We give our kids allowance beginning when they turn 5. I hate the term "allowance" and would rather call it a salary, but they didn't go along with that.
Our children must earn their allowances. They have specific chores for each day of the week. Things like sweep the kitchen and entryway, vacuum the living room, wash the lunch dishes, etc. The chores are on top of keeping their rooms clean and doing their school work. These things are their jobs as children in our home.
As with any job, the people in charge ( their parents ) expect them to do the things on their to-do lists without having to be nagged or followed around. They get one free reminder per day in addition to the jobs' being posted on the white board in our kitchen. Every additional reminder costs them. We used to ground or spank. I've tried yelling and pleading, but docking their pay is the most effective thing I've found.
Every Friday night, we call them together, and the Computer Guy and I pay them. We then discuss any problems we've had during the week and they must pay us back out of their allowance for whatever they were docked. ( Example: I paid #2 his $5. He had a week where he had to be constantly reminded to do his chores and his school. He actually tried to sneak not doing his math 2 days. He had to pay us back $3 out of his pay. The next week, we had no problems.)
Each child has a bank and a check register to record how much money they have. (We got these for free from our bank. Just ask for them.) Their allowances are written down and added to the total. Every purchase, no matter how small, is written down and subtracted. They always know to the penny how much they have at any given time.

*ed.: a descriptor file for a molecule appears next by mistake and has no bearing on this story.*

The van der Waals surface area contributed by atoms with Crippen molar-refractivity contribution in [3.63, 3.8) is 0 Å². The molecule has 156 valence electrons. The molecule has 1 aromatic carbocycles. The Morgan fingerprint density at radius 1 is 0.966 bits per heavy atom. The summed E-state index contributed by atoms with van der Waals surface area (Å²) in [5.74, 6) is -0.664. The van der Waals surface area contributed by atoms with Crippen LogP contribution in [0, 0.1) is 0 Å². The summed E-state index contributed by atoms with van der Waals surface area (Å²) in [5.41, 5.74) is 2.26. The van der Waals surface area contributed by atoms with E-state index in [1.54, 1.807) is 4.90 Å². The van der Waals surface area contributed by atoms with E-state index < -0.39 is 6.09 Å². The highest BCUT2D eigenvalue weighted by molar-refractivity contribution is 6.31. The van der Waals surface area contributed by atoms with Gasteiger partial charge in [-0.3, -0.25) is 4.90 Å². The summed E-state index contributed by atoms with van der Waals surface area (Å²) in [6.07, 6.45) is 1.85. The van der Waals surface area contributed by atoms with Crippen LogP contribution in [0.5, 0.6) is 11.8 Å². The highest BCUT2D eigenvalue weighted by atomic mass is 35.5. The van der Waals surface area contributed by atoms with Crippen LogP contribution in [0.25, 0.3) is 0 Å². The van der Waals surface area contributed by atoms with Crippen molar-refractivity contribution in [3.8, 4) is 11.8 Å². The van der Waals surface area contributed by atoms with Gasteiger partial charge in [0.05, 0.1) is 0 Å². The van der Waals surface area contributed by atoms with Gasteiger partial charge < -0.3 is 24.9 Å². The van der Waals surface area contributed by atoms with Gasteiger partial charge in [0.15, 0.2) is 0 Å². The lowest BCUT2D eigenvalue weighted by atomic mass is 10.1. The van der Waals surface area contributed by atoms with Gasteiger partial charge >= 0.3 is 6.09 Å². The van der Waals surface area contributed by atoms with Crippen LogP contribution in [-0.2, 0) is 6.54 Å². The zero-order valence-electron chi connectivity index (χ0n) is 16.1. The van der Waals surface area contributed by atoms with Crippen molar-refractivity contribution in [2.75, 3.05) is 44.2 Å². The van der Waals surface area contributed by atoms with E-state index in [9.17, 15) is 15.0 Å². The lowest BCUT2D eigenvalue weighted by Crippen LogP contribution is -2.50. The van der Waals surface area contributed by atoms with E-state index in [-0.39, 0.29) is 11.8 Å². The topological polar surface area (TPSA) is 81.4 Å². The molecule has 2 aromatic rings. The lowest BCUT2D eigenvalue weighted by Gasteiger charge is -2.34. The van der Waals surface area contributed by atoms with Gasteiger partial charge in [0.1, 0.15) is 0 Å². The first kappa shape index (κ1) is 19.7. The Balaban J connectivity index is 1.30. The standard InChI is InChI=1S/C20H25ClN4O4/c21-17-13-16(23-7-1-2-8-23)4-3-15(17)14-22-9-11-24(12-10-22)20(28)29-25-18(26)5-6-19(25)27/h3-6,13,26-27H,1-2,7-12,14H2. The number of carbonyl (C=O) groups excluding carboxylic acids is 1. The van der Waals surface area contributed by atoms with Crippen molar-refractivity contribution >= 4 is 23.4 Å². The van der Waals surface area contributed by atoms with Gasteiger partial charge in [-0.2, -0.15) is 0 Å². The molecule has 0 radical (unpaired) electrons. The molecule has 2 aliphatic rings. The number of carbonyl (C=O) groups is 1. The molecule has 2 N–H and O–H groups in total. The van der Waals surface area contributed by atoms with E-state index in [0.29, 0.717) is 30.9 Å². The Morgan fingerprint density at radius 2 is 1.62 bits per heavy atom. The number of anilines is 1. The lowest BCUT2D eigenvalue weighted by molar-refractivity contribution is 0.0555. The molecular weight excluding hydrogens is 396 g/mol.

We think it is important to teach children how to manage money and balance a checkbook. We want them to understand that small splurges are okay, but they delay reaching a larger goal. We think it's important that they know to add the delay in getting whatever they're saving for as a part of the cost of an extra Icee or candy bar at the store.
Some are better than others at this, as I expected they would be. My main goal is to take the mystery out of handling money. I want them to make their mistakes now when it is relatively painless instead of when they are on their own for the first time. I had no concept of money when I got my first apartment, and it was a long time before I even began to start figuring it out. I want them to have the gift of financial confidence. That's why we do it the way we do.